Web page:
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Uncovering laughter, joy and sanity in everyday life.

Saturday, May 28, 2011

"Children begin by loving their parents; as they grow older they judge them; sometimes, they forgive them"

I'd like a sign to wear when I go out in public that says: Foster Mother, Don't Judge. 
I'm mostly embarrassed that someone might mistake my child's misbehavior for my DNA.

Looking at pictures the other day, staring at the past. I reconfigured some framed photos recently.
Wanted a mother or husband to hold me while I cried myself to sleep the other night. Maybe it is just
stress. I've been wishing for some comfort, a connection. Things with my foster children are really taking a toll on my physical and mental well being.

We have a 4 month old baby since he was 3 days old. I picked him up from the hospital on January 21st, 2011. Baby Peanut looks up at me with love in his eyes. I don't see that in my foster daughters - her hurt runs too deep to even care about anyone but herself, and even caring for herself is a challenge.
Naptime with Peanut - Two months old

Baby Peanut experienced a rather abrupt boarding into his car seat one afternoon this week. It was raining, I slipped, he slid in, bumped his head lightly on car seat arm-beam but didn't cry. Turned around 3 quarters of his body to look for me, to make sure I was okay? That totally deserved kisses, no matter how much It hurt when I skinned my knee on the truck. 

We have a 1% chance of keeping this lovely boy forever. But, it's likely that he will move on. I keep telling myself that Baby Peanut isn't mine - and won't be since day one. It is so hard because that little voice inside my head, that has been there all along, says to me I'm not worthy of having a baby. I don't know what God's plan is, but it sucks. Having someone this small in our lives, who truly loves me and my family, and having to give him away is really hard and disappointing. I keep telling myself I'm a bridge for a young life to find peace. 
I don't know how much we will be involved after he moves, since every time we see him it will break all of our hearts that he couldn't stay with us. I know deep down, being with his brother is likely the best fit. He will be missed greatly and we will all mourn his loss. I can see taking another baby in time. Maybe this is what I was meant to do. Going through menopause at 32 isn't fair, I'd love to have my own children, but that must not be what was meant for me.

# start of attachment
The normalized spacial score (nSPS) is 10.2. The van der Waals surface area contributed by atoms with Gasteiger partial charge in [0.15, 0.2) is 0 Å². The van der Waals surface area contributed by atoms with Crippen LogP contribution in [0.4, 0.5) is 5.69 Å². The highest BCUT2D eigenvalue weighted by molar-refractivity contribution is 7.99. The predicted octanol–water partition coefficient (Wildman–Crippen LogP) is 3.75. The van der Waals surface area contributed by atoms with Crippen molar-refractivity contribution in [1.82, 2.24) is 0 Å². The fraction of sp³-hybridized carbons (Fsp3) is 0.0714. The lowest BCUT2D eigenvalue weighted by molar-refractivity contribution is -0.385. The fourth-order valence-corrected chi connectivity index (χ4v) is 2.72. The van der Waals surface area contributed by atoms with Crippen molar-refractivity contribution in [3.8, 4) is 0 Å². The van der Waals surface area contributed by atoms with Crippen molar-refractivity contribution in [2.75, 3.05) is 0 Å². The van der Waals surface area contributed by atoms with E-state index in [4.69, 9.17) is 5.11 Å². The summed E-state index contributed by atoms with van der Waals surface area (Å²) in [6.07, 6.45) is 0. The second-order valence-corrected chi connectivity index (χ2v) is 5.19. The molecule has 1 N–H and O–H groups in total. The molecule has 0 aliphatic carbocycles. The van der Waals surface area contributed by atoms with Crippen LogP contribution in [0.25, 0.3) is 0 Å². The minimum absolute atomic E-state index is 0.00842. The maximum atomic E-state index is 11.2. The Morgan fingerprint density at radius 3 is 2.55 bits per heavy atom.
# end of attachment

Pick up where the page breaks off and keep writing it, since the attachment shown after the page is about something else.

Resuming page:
"The will to win, the desire to succeed, the urge to reach your full potential... these are the keys that will unlock the door to personal excellence.”

I don't like:
Always having to raise my voice
Not having anyone listen to instructions
Not having a daughter in my life who respects me or my authority
Not having a deep bond with this person who lives in my home
Not being able to trust

Stealing, lying, hoarding food. All the things I did as a child, but only because my mother didn't care to get out of bed to take care of me.

I meet the needs of my children and that doesn't make a difference. How do I love someone who breaks my heart frequently? I'd like to be more proud of my children. I'd like to be more proud of myself.

I was threatened by my daughter the other morning, when I told her not to wear flipflops to school Wednesday. It's against school dress code. She told me that "I" would need to drive her up shoes if she got caught. The punishment didn't sound fair to me, so I called the school and explained the situation. I'm delighted to get the principal, on the last day of school, to rip my daughter a new one (to tears) over her flipflop wearing. This is why I joined the PTA. It takes an army to raise a child. I take my delights in a different way. Although, someone did earn $5 for every grade she brought up to an A. Which is being credited towards some money she owes me, that was stollen out of my purse, to buy the above snacks at a value of $75 dollars.